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Ackerman Brown Stands Out and Proud

Ackerman Brown Attorneys

Left to Right: Meaghan Hearn, Matthew R. Barnes, Chryl Robeck, and Christopher Brown (Photo by Kristin Horgen)

Local law firm affirms diversity among its attorneys and clients

Located in Washington, D.C., Ackerman Brown is a boutique law firm that the Washington Business Journal has named “Best Place to Work” every year since 2012. Glen Ackerman founded the firm in 2008, and the majority of its attorneys identify as gay or lesbian. It is the largest National Gay & Lesbian Chamber of Commerce (NGLCC) certified law firm in estate planning for the LGBTQ community. Ackerman Brown also offers a variety of additional legal services, including business filings and divorce cases.

In Ackerman Brown’s first year, the firm’s clients mainly comprised members of the LGBTQ community. Now, those from the general population make up half of its work.

In the legal world, developing relationships with both short- and long-term clients is important. The attorneys at Ackerman Brown understand that retaining loyal clients is vital to their ongoing success.

“Our clients and our adversaries know that we are comfortable in our skin and that we provide excellent service. Everyone who interacts with us knows that we are genuine,” said Partner Chris Brown in an interview with the Washington Business Journal.

One of the biggest factors of a great workplace is having an environment where everyone feels comfortable being who they are, while getting their work done. Understanding someone’s personal needs invariably ties in with their legal needs.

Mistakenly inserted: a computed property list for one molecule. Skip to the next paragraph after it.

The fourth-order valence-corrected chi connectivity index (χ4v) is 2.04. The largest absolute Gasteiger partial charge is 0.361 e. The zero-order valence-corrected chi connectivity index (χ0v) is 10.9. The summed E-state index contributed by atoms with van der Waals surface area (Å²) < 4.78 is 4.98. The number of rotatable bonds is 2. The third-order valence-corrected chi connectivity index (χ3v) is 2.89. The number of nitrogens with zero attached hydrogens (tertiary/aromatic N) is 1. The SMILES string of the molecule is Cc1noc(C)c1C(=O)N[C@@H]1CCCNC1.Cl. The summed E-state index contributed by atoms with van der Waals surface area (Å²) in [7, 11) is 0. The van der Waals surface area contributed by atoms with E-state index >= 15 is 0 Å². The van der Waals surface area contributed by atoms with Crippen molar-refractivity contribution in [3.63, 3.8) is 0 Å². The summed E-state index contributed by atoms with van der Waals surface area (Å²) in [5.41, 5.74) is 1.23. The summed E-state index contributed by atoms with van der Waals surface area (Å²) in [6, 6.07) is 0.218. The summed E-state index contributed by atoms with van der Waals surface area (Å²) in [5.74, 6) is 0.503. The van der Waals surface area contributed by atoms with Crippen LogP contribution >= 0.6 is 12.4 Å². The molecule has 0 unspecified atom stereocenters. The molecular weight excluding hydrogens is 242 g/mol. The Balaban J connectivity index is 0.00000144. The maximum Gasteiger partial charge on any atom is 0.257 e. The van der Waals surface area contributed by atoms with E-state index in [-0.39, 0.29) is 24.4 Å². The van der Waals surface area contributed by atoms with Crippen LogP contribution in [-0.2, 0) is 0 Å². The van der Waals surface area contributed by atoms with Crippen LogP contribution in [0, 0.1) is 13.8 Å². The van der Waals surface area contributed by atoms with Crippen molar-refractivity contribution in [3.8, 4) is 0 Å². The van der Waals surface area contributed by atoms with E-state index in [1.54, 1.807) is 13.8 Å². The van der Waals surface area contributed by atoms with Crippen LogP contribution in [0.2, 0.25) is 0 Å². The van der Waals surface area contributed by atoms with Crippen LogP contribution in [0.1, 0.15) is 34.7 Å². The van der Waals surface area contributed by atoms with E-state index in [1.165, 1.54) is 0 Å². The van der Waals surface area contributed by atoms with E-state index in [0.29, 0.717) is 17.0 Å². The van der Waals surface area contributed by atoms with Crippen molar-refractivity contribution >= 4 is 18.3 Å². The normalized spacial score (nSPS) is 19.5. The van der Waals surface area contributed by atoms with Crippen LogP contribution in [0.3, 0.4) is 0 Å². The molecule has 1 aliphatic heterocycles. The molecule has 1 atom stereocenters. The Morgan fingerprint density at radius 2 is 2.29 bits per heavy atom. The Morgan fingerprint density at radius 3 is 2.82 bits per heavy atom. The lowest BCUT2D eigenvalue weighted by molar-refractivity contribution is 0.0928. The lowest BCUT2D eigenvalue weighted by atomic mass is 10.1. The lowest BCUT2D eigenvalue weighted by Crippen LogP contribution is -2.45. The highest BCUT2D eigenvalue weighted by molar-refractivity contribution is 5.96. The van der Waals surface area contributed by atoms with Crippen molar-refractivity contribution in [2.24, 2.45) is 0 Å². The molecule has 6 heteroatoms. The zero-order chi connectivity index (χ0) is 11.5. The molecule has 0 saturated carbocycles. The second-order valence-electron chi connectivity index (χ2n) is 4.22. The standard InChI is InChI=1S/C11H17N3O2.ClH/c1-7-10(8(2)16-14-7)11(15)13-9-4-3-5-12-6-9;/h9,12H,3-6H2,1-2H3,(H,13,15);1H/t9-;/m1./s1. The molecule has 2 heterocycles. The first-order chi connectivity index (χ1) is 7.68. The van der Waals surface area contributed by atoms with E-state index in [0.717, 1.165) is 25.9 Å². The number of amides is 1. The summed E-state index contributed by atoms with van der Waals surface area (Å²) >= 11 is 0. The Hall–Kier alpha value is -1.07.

“I do a lot of litigation and spend a lot of time in court. There can be a fair amount of waiting. It’s a great time to get to know my clients,” states Meaghan Hearn, senior associate. “If I feel comfortable, I can share what I did over the weekend, even if it entails coming out. Being open with who I am and relating to clients on a personal level help me build a foundation of trust.”

Work and life mesh a lot. To be happy, to be able to be the person you are—and the person you want to grow into—plays a big part.

“I rarely encounter any negative experiences, but on the off chance that I do, I know that my co-workers and friends all support me,” shares Hearn. “I came out during law school, and my friends were 150 percent happy for me. I have become much more confident and accepting of myself over the years. Being out at work really isn’t an issue anymore.”

Coming out to colleagues and clients can be a difficult decision. The level and length of a relationship, the setting, and personal intuition are among the factors that influence such a decision. However, people are often pleasantly surprised by the support they receive from colleagues, clients, and friends. As the world becomes more progressive, coming out is becoming easier. The LGBTQ community is vast, and there are always people to lean on and resources to access for assistance.


Ebone Bell
Eboné F. Bell
Eboné is the founder and Editor of Tagg Magazine. In addition to running a queer women’s publication, she shares her knowledge and passion as a keynote speaker at conferences, schools, and events across the country.